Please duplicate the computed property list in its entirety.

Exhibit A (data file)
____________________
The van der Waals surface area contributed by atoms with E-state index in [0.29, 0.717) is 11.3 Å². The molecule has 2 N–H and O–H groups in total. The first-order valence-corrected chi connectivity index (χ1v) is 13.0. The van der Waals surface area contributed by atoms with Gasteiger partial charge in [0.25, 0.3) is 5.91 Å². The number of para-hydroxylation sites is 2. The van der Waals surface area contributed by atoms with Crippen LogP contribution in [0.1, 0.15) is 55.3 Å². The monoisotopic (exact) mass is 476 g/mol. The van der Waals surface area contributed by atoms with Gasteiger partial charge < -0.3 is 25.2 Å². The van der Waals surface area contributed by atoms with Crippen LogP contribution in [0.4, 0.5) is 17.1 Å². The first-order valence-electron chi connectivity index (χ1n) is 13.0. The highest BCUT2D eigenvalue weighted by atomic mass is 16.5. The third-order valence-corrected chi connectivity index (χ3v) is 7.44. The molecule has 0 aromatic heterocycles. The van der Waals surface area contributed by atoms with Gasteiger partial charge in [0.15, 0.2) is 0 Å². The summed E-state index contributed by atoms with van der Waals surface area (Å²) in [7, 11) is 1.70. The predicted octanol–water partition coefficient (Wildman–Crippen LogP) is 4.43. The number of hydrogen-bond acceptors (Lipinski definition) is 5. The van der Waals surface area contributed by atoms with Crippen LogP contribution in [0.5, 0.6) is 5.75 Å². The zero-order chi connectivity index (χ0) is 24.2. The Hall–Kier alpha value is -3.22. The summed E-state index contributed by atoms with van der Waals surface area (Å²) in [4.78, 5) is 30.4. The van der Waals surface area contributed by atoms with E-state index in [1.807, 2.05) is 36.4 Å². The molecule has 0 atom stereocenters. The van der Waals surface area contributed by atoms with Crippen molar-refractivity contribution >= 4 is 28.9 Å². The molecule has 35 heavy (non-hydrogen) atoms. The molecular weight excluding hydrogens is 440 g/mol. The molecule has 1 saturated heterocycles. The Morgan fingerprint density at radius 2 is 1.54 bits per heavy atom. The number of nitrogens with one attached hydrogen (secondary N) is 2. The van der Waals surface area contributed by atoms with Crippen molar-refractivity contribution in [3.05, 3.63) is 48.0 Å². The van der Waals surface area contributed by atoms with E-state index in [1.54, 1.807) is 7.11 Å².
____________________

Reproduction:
The van der Waals surface area contributed by atoms with E-state index in [0.29, 0.717) is 11.3 Å². The molecule has 2 N–H and O–H groups in total. The first-order valence-corrected chi connectivity index (χ1v) is 13.0. The van der Waals surface area contributed by atoms with Gasteiger partial charge in [0.25, 0.3) is 5.91 Å². The number of para-hydroxylation sites is 2. The van der Waals surface area contributed by atoms with Crippen LogP contribution in [0.1, 0.15) is 55.3 Å². The monoisotopic (exact) mass is 476 g/mol. The van der Waals surface area contributed by atoms with Gasteiger partial charge < -0.3 is 25.2 Å². The van der Waals surface area contributed by atoms with Crippen LogP contribution in [0.4, 0.5) is 17.1 Å². The first-order valence-electron chi connectivity index (χ1n) is 13.0. The highest BCUT2D eigenvalue weighted by atomic mass is 16.5. The third-order valence-corrected chi connectivity index (χ3v) is 7.44. The molecule has 0 aromatic heterocycles. The van der Waals surface area contributed by atoms with Gasteiger partial charge in [0.15, 0.2) is 0 Å². The summed E-state index contributed by atoms with van der Waals surface area (Å²) in [7, 11) is 1.70. The predicted octanol–water partition coefficient (Wildman–Crippen LogP) is 4.43. The number of hydrogen-bond acceptors (Lipinski definition) is 5. The van der Waals surface area contributed by atoms with Crippen LogP contribution in [0.5, 0.6) is 5.75 Å². The zero-order chi connectivity index (χ0) is 24.2. The Hall–Kier alpha value is -3.22. The summed E-state index contributed by atoms with van der Waals surface area (Å²) in [4.78, 5) is 30.4. The van der Waals surface area contributed by atoms with E-state index in [1.807, 2.05) is 36.4 Å². The molecule has 0 atom stereocenters. The van der Waals surface area contributed by atoms with Crippen molar-refractivity contribution >= 4 is 28.9 Å². The molecule has 35 heavy (non-hydrogen) atoms. The molecular weight excluding hydrogens is 440 g/mol. The molecule has 1 saturated heterocycles. The Morgan fingerprint density at radius 2 is 1.54 bits per heavy atom. The number of nitrogens with one attached hydrogen (secondary N) is 2. The van der Waals surface area contributed by atoms with Crippen molar-refractivity contribution in [3.05, 3.63) is 48.0 Å². The van der Waals surface area contributed by atoms with E-state index in [1.54, 1.807) is 7.11 Å².